Immediately after being bitten, Groh was taken to the surface by a dive guide and given first aid on the dive boat. Air evacuation was carried out within the hour but, in spite of clotting agents being applied to the wound, Groh bled to death.

Jim Abernethy’s Scuba Adventures, which operates the Shear Water vessel, is well known for its shark safaris to the Bahamas from Florida, where shark-feeding was banned in 2001. The Scuba Adventures’ website warns that “shark diving is a potentially dangerous activity”, and that the sharks will be attracted by “chumming the water with fish and fish parts to ensure the best results. Consequently, there will be food in the water at the same time as divers.”

Following the fatality, the Bahamas Diving Association said it had issued a letter discouraging dive operators from open-water diving without a cage with 10 species of potentially dangerous sharks - including tiger sharks, bull sharks and hammerhead sharks. This seems disingenuous given that most of these species have rarely been proven to prey on humans. Cage diving is not the same experience, and is usually only carried out with great white sharks whose behaviour is less predictable.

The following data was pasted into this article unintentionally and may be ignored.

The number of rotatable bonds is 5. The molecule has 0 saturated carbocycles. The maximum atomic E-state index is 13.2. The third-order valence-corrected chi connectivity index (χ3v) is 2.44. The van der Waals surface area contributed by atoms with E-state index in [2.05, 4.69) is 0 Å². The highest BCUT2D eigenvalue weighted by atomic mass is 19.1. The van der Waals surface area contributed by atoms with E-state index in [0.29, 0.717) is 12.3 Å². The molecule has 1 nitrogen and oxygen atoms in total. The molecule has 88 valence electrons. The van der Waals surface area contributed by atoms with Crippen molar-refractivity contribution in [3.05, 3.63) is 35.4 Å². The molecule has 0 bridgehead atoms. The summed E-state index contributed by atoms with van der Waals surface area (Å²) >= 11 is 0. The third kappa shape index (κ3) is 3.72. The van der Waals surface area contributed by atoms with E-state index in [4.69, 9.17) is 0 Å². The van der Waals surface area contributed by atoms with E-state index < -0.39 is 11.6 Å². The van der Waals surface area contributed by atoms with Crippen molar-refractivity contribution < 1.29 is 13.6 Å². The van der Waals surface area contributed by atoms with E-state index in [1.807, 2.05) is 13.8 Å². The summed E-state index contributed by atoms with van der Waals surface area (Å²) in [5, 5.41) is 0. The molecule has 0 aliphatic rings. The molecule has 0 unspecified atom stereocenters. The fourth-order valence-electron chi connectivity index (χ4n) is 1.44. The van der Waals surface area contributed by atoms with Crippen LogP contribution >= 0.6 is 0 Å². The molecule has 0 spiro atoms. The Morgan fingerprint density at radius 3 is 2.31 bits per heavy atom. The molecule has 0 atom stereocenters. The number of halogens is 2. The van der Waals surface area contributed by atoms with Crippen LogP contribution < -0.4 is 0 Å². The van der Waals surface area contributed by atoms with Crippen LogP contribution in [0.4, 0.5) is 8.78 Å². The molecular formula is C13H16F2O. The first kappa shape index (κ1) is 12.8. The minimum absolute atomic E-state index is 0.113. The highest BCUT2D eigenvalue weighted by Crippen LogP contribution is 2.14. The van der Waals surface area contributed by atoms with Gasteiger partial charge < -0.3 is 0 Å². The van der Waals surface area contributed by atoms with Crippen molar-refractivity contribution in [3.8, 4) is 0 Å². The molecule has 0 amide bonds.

Shark-feeding is not illegal in the Bahamas and several local dive operators have, for many years, been safely conducting what are commonly known as “shark rodeos”, where dive guides feed sharks. I have taken part in numerous such dives, which are extremely exciting and a valuable opportunity for divers to study sharks at close range with experienced dive leaders.

However, most organised shark dives do not allow ''free chumming’’ where fish parts are scattered from a boat in advance to attract sharks. Some operators use a “chumsickle” a frozen block of fish scraps that thaws slowly underwater allowing very limited amounts of food to be released in front of the sharks. Others distribute bait, which is handled only by a shark wrangler in a protective suit who distributes it intermittently among the sharks a safe distance from the watching divers.

Chumming for sharks has attracted controversy in several parts of the world, including South Africa, where some experts argue that great white sharks are learning to associate the sound of boat engines and shark cages with the presence of food. However, with sharks increasingly endangered, and large specimens of most species becoming rarer, scuba divers are prepared to pay a lot to see them. The British company Divequest charges about £3,000 for a week-long shark expedition on Shear Water. The company aims to “maximise time spent in the water and in front of big sharks, as close as you want...”